4. 4. 10 Open Source Model SIG Working Mission Statement • The mission of the Open Source Model SIG will be to curate an ongoing dialog regarding issues around • Creating • Disseminating • Sharing • Evaluating • Updating • opensource cost-effectivenessand comparativeeffectivenessmodels.
  5. 5. Background 1
  6. 6. 6 Marked growth in open science requires that research data be made available • Private and public entities are already undertaking development of platforms to build and/or display models for examination, but this is being done in a vacuum that may be better served being led or at least examined by the preeminent organization dedicated to advancing HEOR science--ISPOR
  7. 7. Why Open Source Models? • “Cost-effectiveness models synthesise a wide range of evidence to facilitate extrapolation over time and from intermediate to final decision endpoints. These models are often statistically sophisticated and require assumptions that are not directly testable. This can lead to decision-makers “discounting” the results of cost-effectiveness analyses, particularly if the developer is seen as partial.” Follow on to an Issue Panel, presented at ISPOR 2018, Baltimore, MD, chaired by Neil Hawkins, MD, with Renée Arnold, PharmD and Jaime Caro, MD as panelists, entitled Lies, damned lies and cost- effectiveness: Open-source models are essential if cost- effectiveness analyses are to be widely accepted
  8. 8. Open Model SIG Goals, Rationale, and Priority 2
  9. 9. Goals • Definethe issuessurroundingopensourcemodels • Developpossiblesolutionsto these issues • Have an ongoingdialog to discussthese issuesand advance thescience. • Should ISPOR govern/curate a repository or other means of model representation to ensure its longevity? • If yes, should ISPOR or others assess its success? 9
  10. 10. Rationale and Priority: Impact of the SIG on HEOR • Important to have accurate,vetted,timely models on which to base reimbursement for new technologies. • The SIG’smissionwill be to improvemodel transparency, updating,idea exchange, currencyand policydevelopment. 10
  11. 11. Rationale and Priority: Why should this topic be a priority for ISPOR? • Topic of discussion in the peer-reviewed literature for at least 10 years • Open-source models are essential if cost-effectiveness analyses are to be widely accepted to reduce bias, increase transparency, improve model access, allow for faster access to critical knowledge and to “promote trustworthy, reproducible, validated, comparative and flexible health economic models” [Dunlop et al and many others]. • ISPOR-SMDM guidelines and EUnetHTA joint action projects supportive of these views • ISPOR, as the leading HEOR organization, has developed numerous guidances in the field and is well-positioned to explore these ideas via the proposed SIG 11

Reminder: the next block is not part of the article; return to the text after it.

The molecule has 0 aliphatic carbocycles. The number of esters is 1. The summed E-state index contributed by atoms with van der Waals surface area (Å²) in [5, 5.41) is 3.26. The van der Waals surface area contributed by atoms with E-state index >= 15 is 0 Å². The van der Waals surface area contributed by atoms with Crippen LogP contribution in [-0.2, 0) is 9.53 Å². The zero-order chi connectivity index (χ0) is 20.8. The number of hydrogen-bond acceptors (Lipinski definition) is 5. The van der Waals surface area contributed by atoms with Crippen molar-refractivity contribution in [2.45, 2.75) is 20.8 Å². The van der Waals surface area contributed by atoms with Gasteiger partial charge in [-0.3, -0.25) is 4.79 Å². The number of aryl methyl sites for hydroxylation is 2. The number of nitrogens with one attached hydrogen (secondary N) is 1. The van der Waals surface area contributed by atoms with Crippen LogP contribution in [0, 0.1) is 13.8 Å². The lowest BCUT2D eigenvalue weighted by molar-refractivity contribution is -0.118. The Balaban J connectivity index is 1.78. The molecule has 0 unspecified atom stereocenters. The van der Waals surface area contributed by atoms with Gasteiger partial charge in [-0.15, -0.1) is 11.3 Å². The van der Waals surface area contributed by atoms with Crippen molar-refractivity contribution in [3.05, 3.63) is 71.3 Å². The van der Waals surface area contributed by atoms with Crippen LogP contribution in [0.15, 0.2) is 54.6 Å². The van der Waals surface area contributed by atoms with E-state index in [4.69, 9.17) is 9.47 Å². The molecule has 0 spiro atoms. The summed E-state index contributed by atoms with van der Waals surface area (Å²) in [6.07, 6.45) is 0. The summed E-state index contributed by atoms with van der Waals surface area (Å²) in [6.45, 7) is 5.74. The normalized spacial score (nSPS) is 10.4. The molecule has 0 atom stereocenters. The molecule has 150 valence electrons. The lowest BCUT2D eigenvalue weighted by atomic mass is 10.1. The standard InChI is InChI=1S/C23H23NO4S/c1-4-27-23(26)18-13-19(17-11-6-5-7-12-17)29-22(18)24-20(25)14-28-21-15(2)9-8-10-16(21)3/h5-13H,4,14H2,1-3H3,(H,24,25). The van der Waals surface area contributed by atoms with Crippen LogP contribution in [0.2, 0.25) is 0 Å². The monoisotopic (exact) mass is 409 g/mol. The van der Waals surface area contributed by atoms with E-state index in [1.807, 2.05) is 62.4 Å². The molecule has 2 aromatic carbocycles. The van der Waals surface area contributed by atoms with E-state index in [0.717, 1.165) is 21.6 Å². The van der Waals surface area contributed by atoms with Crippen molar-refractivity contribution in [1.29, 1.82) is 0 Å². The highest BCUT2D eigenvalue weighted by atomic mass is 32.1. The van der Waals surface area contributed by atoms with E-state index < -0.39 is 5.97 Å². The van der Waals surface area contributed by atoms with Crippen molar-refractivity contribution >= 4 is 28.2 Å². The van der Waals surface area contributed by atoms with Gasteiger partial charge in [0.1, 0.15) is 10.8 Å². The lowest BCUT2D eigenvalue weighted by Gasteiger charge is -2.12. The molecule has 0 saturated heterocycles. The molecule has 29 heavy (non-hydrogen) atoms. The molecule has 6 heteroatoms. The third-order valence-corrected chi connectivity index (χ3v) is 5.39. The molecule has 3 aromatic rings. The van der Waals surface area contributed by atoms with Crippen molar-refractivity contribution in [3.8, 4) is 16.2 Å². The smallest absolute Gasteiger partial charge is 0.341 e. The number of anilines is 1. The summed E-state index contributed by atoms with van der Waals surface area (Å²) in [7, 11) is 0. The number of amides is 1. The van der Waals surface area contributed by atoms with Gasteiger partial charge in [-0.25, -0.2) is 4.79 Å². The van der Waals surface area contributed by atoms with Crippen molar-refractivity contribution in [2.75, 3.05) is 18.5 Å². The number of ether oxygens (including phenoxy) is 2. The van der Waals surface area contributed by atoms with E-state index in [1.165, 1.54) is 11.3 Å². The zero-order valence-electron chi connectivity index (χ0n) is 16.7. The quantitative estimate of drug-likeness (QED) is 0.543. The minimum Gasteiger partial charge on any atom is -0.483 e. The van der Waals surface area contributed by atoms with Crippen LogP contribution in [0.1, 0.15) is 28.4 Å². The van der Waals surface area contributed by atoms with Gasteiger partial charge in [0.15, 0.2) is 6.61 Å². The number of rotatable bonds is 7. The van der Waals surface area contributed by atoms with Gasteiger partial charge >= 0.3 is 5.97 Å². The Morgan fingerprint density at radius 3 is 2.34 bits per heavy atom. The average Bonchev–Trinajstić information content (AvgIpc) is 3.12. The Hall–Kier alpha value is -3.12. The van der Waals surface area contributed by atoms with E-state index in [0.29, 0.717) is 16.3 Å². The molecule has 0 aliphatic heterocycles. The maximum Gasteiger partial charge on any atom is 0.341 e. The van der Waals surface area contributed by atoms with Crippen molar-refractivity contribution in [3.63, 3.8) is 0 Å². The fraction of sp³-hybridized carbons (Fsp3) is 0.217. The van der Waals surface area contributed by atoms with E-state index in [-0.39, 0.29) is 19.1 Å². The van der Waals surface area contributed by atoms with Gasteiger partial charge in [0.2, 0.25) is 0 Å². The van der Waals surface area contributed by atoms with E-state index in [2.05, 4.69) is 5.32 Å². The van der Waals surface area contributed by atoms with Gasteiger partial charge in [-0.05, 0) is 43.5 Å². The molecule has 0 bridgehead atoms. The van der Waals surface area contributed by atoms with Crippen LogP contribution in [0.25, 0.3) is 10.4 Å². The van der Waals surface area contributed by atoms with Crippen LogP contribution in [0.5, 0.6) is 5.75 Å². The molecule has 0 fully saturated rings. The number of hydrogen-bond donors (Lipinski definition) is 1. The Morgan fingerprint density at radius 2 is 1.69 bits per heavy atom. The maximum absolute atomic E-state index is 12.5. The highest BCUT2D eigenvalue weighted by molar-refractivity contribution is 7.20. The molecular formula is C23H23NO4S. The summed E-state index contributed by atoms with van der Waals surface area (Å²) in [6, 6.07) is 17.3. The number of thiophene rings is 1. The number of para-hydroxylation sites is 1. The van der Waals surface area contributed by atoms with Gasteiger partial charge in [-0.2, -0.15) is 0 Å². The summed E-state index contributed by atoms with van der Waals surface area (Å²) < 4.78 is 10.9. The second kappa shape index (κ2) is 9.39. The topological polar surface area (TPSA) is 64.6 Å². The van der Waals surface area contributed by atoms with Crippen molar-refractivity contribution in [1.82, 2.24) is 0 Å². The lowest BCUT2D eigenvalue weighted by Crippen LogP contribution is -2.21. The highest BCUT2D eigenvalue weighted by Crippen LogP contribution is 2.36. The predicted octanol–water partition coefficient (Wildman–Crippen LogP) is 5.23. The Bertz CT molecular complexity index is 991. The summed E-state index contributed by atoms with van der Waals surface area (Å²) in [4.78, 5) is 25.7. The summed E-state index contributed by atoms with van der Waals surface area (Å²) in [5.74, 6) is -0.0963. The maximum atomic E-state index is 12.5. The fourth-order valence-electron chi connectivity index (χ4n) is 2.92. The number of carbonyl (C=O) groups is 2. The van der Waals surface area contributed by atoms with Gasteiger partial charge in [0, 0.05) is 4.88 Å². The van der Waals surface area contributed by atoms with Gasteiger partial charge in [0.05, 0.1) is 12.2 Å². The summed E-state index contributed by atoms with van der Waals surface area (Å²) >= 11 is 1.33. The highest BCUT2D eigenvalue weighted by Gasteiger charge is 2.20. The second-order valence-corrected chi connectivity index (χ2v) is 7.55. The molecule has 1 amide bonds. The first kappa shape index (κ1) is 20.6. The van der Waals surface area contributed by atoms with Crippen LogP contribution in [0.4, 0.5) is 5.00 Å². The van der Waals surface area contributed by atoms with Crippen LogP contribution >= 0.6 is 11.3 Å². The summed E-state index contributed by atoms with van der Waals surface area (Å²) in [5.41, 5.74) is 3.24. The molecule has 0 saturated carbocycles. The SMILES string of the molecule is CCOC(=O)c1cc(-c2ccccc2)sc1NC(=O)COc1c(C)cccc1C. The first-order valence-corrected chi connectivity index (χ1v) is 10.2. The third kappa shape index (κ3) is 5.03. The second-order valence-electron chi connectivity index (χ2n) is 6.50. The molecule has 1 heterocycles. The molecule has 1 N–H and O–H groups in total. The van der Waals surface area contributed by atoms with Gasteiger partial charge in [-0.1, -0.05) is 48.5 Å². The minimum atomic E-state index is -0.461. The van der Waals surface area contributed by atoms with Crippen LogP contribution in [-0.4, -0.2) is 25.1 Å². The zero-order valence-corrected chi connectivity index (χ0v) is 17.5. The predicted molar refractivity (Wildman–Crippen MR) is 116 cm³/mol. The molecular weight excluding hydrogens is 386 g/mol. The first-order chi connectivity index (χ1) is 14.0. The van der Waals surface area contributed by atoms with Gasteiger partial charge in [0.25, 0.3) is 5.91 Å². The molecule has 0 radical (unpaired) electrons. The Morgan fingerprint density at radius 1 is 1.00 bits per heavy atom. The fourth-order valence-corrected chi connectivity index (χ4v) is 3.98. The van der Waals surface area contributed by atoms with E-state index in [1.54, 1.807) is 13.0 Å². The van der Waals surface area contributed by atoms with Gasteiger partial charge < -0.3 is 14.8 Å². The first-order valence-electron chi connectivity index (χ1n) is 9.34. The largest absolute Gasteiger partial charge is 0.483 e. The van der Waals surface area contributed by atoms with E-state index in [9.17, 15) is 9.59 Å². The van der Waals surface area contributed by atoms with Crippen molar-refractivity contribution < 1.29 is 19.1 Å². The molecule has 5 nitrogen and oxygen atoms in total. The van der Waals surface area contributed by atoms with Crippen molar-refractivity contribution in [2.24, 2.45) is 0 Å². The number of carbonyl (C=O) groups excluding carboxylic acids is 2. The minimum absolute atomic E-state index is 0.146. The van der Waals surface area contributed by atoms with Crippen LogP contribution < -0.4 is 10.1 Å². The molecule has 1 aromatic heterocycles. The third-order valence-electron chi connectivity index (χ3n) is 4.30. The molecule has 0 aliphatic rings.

12. 12. Presentations 3
  13. 13. Summary of Presentations • Lotte Steuten will provide a general introduction and overview from the UK, Europe and the US. • Jeroen P Jansen will discuss the rationale and logical consequences of open source models, using his NSCLC model as an example • Nancy Risebrough will present the pros and cons of having developed a COPD open source model from various stakeholder perspectives 10
  14. 14. What are we talking about? Transparency Validity Efficiency Vemer P et al., Pharmacoeconomics. 2016;34(4):349-61. Husereau D et al., Value Health. 2013 Mar-Apr;16(2):e1-5. Eddy DM et al., ISPOR−SMDM Modeling Good Research Practices Task Force. Value Health. 2012;15(6):843-50. AdViSHE Tool ISPOR-SMDM Modeling Good Research Practices CHEERS Statement
  15. 15. 30,000 feet view: models for rheumatoid arthritis Decision TreesMarkov Models Discrete Event Simulation Individual Sample Methods n = 58 publications, 1996 to 2012 Decision tree, n=13 Markov, n=25 Individual sampling, n=13 DES, n=7 Bold letters represent the original model within a tree of references - Scholz S and Mittendorf T, Health Econ Rev, 2014
  16. 16. A deeper dive: breast cancer models 40-fold difference ICERs Frederix GW et al. Value Health. 2013;16(6):1100-2